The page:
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Dublin: 21°C Thursday 18 August 2022

Restrictions tighten across Europe as pandemic persists

Here’s a look at how some other countries around Europe are faring with the virus.

Teatro Macello near the Colosseum in Rome, Italy
Teatro Macello near the Colosseum in Rome, Italy
Image: Shutterstock/Paolo Gallo

AS THE PANDEMIC persists, Ireland is not the only country still facing tight restrictions. 

Italy, Norway and parts of Poland are among European countries that have implemented stricter rules in recent days in an effort to control the spread of the virus.

Following a decision by the Italian government late last week, 80% of school children, from nursery to high schools, were locked out of the classroom from yesterday.

Italian Prime Minister Mario Draghi’s new government applied “red zone” designation on more regions, including – for the first time since the colour-tiered system was created last autumn – on Lazio, which includes Rome.

Italy has faced mounting numbers of ICU beds occupied by Covid-19 patients, steadily rising daily caseloads and infection transmission predominantly driven by the variant first discovered in the UK.

In Italy’s red-zone regions, restaurants and cafes can only do takeaway or delivery, non-essential shops are closed and residents must stick close to home, except for work, health or shopping for necessities.

Similarly, Poland has tightened restrictions in a western province that borders Germany and a region that includes the capital, Warsaw.

Two other provinces were already under restrictions.

Poland has seen a sharp spike in the number of new infections and of new Covid-19 hospital patients.

Under the heightened measures, hotels and shopping centres have to remain closed, as do theatres, cinemas, fitness clubs and sports facilities.

School children aged six to nine will have a combination of in-class and remote teaching.

France has entered a “form of third wave” of the coronavirus, Prime Minister Jean Castex says, as the government considered whether to impose a new lockdown, notably in the capital region where hospitals are close to overflowing.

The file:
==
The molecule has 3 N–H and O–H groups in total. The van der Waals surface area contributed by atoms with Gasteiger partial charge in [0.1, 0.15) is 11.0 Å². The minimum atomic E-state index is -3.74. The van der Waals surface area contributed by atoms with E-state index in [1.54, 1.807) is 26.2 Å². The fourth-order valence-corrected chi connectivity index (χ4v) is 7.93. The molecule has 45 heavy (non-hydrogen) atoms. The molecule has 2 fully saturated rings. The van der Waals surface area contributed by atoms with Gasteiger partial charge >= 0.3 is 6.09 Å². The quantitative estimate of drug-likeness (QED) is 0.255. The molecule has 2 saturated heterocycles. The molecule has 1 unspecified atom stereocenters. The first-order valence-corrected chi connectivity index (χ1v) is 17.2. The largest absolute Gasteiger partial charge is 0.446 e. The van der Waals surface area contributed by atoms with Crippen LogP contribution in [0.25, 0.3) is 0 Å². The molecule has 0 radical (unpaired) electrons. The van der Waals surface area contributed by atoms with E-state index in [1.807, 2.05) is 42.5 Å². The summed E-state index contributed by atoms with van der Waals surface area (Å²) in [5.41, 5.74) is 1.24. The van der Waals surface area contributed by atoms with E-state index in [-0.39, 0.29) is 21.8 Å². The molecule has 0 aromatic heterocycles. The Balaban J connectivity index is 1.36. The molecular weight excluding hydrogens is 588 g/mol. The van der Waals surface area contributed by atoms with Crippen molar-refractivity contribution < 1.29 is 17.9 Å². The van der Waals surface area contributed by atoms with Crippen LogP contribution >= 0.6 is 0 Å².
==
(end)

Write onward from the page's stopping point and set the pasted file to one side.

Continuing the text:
As is the situation elsewhere in Europe, virus variants are suspected of fuelling increases in serious cases in France.

President Emmanuel Macron’s government has been trying to stave off another punishing nationwide lockdown in 2021 by opting for a 6pm to 6am nationwide curfew instead.

A decision on whether the Paris region and its 12 million inhabitants will be locked down on weekends is expected in a few days.

The Norwegian capital Oslo announced tougher measures yesterday to stem the spread of coronavirus, closing secondary schools and restricting the number of visitors to homes as case numbers rise.

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A record number of Covid-19 cases, 1,960, were detected last week in Oslo, which has a population of 700,000 people.

“We have never before seen such a high level of recorded cases,” the capital’s mayor Raymond Johansen told a press briefing.

“If the spread of the virus is too high for too long the system collapses and you lose control,” he added. 

Serbia, Bosnia and Montenegro have also announced tighter measures amid a surge in cases.

Portugal has emerged from a two-month lockdown to move into a gradual reopening over the next seven weeks, with primary and nursery schools, hair salons and book shops returning.

Overall, European countries have recorded over 900,900 deaths and 42,689,900 cases as of this morning, according to an AFP tally.

Additional reporting by AFP

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